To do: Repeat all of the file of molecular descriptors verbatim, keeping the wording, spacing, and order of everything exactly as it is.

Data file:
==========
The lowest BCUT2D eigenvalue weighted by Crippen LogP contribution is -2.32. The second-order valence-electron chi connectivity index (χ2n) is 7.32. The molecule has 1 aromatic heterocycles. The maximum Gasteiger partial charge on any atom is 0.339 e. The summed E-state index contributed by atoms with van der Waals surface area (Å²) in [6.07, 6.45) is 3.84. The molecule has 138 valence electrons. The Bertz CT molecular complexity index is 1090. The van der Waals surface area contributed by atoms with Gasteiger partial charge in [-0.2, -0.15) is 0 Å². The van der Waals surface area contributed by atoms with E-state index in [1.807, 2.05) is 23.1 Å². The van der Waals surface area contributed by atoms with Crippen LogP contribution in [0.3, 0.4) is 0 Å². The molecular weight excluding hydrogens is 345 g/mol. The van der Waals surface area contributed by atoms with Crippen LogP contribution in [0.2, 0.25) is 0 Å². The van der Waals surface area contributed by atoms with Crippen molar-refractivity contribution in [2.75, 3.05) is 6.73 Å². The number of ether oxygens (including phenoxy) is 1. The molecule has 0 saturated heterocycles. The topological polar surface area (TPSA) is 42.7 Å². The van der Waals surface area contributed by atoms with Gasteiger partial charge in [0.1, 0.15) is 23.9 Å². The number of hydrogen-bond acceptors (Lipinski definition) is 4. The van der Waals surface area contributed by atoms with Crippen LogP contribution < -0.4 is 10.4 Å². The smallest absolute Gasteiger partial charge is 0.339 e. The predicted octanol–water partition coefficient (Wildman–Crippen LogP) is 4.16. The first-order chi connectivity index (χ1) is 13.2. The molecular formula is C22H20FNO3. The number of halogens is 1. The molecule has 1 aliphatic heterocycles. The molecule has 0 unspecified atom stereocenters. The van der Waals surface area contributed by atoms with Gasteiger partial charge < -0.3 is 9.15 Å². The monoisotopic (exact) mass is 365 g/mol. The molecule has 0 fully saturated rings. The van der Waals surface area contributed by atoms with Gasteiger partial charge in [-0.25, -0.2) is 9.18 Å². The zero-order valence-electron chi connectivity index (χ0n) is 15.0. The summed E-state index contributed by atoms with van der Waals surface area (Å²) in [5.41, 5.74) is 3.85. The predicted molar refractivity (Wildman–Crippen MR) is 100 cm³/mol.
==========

The lowest BCUT2D eigenvalue weighted by Crippen LogP contribution is -2.32. The second-order valence-electron chi connectivity index (χ2n) is 7.32. The molecule has 1 aromatic heterocycles. The maximum Gasteiger partial charge on any atom is 0.339 e. The summed E-state index contributed by atoms with van der Waals surface area (Å²) in [6.07, 6.45) is 3.84. The molecule has 138 valence electrons. The Bertz CT molecular complexity index is 1090. The van der Waals surface area contributed by atoms with Gasteiger partial charge in [-0.2, -0.15) is 0 Å². The van der Waals surface area contributed by atoms with E-state index in [1.807, 2.05) is 23.1 Å². The van der Waals surface area contributed by atoms with Crippen LogP contribution in [0.3, 0.4) is 0 Å². The molecular weight excluding hydrogens is 345 g/mol. The van der Waals surface area contributed by atoms with Crippen LogP contribution in [0.2, 0.25) is 0 Å². The van der Waals surface area contributed by atoms with Crippen molar-refractivity contribution in [2.75, 3.05) is 6.73 Å². The number of ether oxygens (including phenoxy) is 1. The molecule has 0 saturated heterocycles. The topological polar surface area (TPSA) is 42.7 Å². The van der Waals surface area contributed by atoms with Gasteiger partial charge in [0.1, 0.15) is 23.9 Å². The number of hydrogen-bond acceptors (Lipinski definition) is 4. The van der Waals surface area contributed by atoms with Crippen LogP contribution < -0.4 is 10.4 Å². The smallest absolute Gasteiger partial charge is 0.339 e. The predicted octanol–water partition coefficient (Wildman–Crippen LogP) is 4.16. The first-order chi connectivity index (χ1) is 13.2. The molecular formula is C22H20FNO3. The number of halogens is 1. The molecule has 1 aliphatic heterocycles. The molecule has 0 unspecified atom stereocenters. The van der Waals surface area contributed by atoms with Gasteiger partial charge < -0.3 is 9.15 Å². The monoisotopic (exact) mass is 365 g/mol. The molecule has 0 fully saturated rings. The van der Waals surface area contributed by atoms with Gasteiger partial charge in [-0.25, -0.2) is 9.18 Å². The zero-order valence-electron chi connectivity index (χ0n) is 15.0. The summed E-state index contributed by atoms with van der Waals surface area (Å²) in [5.41, 5.74) is 3.85. The predicted molar refractivity (Wildman–Crippen MR) is 100 cm³/mol.